A story of Birrarung
An AustralianPlays.org script spotlight
I’ve been looking at old photographs of Koori warriors and people. I’m interested in using theatre to empower these objects again, to bring them back to life...
We're adding some new scripts to BlakStage, our
showcase of contemporary Indigenous scripts. In celebration of NAIDOC
Week, we thought we'd find out a bit more about these writers. Here's Andrea James with The Forever Zone...
Andrea is one of the country's busiest theatre-makers. Her recent projects including Bully Beef Stew, which she directed, and co-wrote with performers Sonny Dallas Law, Bjorn Stewart and Colin Kinchela, and Corranderrk: We Will Show the Country with Giordano Nanni, for the Minutes of Evidence project and Ilbijerri.
Her best known play to date is Yanagai! Yanagai!, which you can find out more about here.
Andrea was commissioned to write The Forever Zone in 2009, for White Whale Theatre's Melburnalia No. 2, designed as a platform for 'alternative voices.'
Here's an excerpt from the media release for the show, which premiered at fortyfivedownstairs:
Each Melburnalia No. 2 play takes as its subject a different suburb – ‘Birrarung’ (by Andrea James), Maribyrnong (by Hoa Pham), Caulfield (by Danny Katz), Preston (by Kit Lazaroo) and Mentone (by Aidan Fennessy).
In bringing these localities to life the writers, actors, designers and crew have drawn on their varied personal experiences and cultural backgrounds including Malaysian, Vietnamese, Yorta Yorta, Polish, Canadian-Jewish, Irish, Indian, Chinese-Indonesian, Chinese and Scottish.
The best-known Melbourne narrative is that it is a city of great creativity and culture, boasting a stylish lifestyle crammed with great coffee, food, shopping and art. While this may be true, the playwrights in Melburnalia No. 2 have highlighted less recognised civic characteristics that reveal a different city with each telling.
Koori writer / director Andrea James wrote against the grain of the brief by naming her locality ‘Birrarung’ (in Wurundjeri river of mists).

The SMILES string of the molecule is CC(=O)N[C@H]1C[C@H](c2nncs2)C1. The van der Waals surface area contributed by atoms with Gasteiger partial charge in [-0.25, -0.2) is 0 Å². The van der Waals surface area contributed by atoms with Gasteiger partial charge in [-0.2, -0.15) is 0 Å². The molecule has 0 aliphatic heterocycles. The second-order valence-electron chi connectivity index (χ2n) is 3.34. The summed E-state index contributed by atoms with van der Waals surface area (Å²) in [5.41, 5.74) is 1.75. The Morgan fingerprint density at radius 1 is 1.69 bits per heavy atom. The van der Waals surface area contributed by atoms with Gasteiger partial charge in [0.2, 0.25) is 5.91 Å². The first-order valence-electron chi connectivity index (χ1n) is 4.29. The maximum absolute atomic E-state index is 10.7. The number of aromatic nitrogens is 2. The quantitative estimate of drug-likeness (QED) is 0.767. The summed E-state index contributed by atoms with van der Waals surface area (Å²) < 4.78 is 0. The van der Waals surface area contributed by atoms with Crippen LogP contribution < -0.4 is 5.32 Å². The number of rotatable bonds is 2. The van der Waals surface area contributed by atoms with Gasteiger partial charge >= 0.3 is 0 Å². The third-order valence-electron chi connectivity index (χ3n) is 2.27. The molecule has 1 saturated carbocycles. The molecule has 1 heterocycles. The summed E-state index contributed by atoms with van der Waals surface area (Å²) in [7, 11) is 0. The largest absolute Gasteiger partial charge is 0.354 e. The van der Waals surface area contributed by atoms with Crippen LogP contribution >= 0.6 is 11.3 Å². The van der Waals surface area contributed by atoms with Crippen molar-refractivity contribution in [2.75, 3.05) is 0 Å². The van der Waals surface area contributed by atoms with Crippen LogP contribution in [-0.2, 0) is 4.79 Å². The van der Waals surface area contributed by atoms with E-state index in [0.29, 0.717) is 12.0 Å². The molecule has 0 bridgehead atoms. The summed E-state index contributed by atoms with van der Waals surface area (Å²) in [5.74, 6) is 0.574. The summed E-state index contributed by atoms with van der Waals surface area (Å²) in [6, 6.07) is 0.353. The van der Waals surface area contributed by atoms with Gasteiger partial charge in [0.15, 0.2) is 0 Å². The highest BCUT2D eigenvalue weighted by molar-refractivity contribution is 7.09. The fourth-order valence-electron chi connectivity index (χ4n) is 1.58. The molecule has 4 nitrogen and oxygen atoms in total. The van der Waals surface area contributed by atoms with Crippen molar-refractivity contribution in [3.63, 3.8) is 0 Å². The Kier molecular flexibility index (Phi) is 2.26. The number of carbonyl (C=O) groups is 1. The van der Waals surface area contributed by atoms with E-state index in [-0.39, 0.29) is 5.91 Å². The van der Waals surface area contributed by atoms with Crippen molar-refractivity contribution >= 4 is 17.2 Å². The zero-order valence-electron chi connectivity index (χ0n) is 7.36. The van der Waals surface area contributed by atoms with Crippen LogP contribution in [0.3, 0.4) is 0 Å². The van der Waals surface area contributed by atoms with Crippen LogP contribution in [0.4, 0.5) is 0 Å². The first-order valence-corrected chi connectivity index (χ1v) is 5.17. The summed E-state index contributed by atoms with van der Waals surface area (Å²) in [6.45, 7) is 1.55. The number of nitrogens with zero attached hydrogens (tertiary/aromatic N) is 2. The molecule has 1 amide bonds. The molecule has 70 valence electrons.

“We don’t have ‘suburbs’ in Aboriginal Melbourne. That’s a colonial construct. In Aboriginal Melbourne there are tribal, clan and language groups often defined by natural land features and waterways”.
Having set her piece on a tram near the Yarra with a warrior from The Forever Zone wearing a traditional possum skin cloak, she explains that:
“I’ve been looking at old photographs of Koori warriors and people. I’m interested in using theatre to empower these objects again, to bring them back to life, to animate them.”
One of the six talented actors in Melburnalia is Bryan Andy, a young Yorta Yorta man who finds that theatre is a 'perfectly suited forum for maintaining the oral traditions of Aboriginal culture.'
Bryan moved to Melbourne at 18 from an Indigenous community of 200 at Cummeragunja (near Echuca). In Melbourne his politically engaged, artistic and homosexual identity is less restricted than it was in non-Indigenous country Victoria.
Though he has greatly enjoyed playing Aboriginal characters in other productions including the internationally toured Yanagai! Yanagai! he relishes this new opportunity: “It’s nice to play a cynical writer from Caulfield South and a range of characters from Mentone...three cheers for colour-blind casting!”
Sounds like a fantastic production, doesn't it? If you missed it, at least you can now read Andrea's script....
The script The Forever Zone is available here.